by Jay Mankus

Discovering God in America

Children across America will either have today off or learn about Christopher Columbus’ discovery of America.  Meanwhile, I will be celebrating a 27 year anniversary.  On this day in 1985, I discovered the power of God in America.

I was a junior in high school running in a cross country race I felt destined to win.  Although I was competing against 4 high school all-American runners, I was 4th place at the mile mark, a few strides behind the 3 leaders.  While running down a path like the caption above, I fell into a hole covered by fallen leaves, twisting my ankle.  After falling to the ground for a moment, I shook off the pieces of gravel from my hands, got back up and hobbled to the finish several minutes behind the lead pack.

After the race, I was taken to a local medical center and a few days later to the A.I. Dupont Children’s Hospital, one of the best medical facilities on the east Coast.  Initially thinking I had a high ankle sprain, I was hoping to return for the post-season since our team was ranked second in the state.  When I received a second opinion, my world was turned upside down upon hearing the doctor’s prognosis.  “You will never run again!  You may be able to walk, yet you will likely have a slight limp for the rest of your life.”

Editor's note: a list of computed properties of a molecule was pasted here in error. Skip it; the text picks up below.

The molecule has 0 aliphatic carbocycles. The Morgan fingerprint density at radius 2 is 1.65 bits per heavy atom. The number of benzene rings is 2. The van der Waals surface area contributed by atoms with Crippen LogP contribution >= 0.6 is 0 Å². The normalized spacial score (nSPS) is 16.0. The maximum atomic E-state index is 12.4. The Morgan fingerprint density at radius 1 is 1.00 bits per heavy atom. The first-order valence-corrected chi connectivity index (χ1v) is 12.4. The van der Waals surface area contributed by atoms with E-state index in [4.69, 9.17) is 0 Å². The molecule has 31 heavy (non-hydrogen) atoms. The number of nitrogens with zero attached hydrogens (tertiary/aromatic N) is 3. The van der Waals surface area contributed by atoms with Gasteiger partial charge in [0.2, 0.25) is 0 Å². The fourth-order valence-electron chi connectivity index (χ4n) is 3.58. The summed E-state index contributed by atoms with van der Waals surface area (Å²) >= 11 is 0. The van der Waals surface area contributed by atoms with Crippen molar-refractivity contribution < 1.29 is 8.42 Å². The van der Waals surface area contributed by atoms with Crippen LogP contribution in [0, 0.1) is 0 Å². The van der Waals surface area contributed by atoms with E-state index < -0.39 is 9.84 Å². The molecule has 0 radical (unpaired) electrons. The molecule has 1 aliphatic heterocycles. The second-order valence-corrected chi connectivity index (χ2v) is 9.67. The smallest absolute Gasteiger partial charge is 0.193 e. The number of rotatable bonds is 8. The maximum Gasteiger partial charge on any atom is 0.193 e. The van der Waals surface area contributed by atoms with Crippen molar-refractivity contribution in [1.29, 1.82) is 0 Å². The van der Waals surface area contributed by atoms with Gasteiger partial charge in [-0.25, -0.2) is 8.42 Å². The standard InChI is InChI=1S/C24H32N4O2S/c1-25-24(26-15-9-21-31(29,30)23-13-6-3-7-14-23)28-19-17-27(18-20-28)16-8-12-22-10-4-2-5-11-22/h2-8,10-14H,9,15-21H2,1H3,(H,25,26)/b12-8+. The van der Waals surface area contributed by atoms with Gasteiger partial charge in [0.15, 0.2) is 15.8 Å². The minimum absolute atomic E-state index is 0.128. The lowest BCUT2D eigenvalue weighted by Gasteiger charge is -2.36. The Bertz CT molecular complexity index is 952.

The day before my surgery, I came back to school, seeking prayer from my Christian friends involved in the Fellowship of Christian Athletes.  In between classes, as the word spread about my operation, I was greeted by hugs, prayers and the love of Christ.  I honestly don’t remember what these people said as they prayed before each class, yet I do recall being filled with a peace that surpasses all understanding, Philippians 4:6-7.

Before my surgery, the chief surgeon at Thomas Jefferson Hospital, explained exactly what he was going to do during the 3 hour procedure.  I was a 1 in every 10 year injury, tearing all of my ligaments, causing the bone attached to the ankle to shift 90 degrees.  At least I was famous, well not really, but the doctor instilled a hope within me as he put me under anesthesia.  As the lights turned black, I was unconscious for several hours.

Once the drugs wore off, I met face to face with an ecstatic surgeon.  To his amazement, as soon as he reattachment the bone to the ligaments, it magically went back into place, not requiring a screw as he first intended.  I had to wear a protective boot for a few years, yet I was able to run my senior of year of high school.  In fact, before I could walk, I began swimming on the swim team, having our 200 I.M. Relay place 3rd in the state meet.

As I reflect upon another Columbus Day, I know that the prayers my friends prayed miraculously healed my ankle, not magic.  When I began to train in the summer of 1986 for my final season, God revealed to me a powerful promise related to running.  As David, a shepherd walking up and down hills and along side the edge of mountain, he prayed this prayer, ” You broaden my path beneath me, so that my ankles do not turn.”  Since this discovery, every time I have quoted this prayer before running, I haven’t twisted my ankle.  If you look around you today, you too can discover God is alive in America!

by Jay Mankus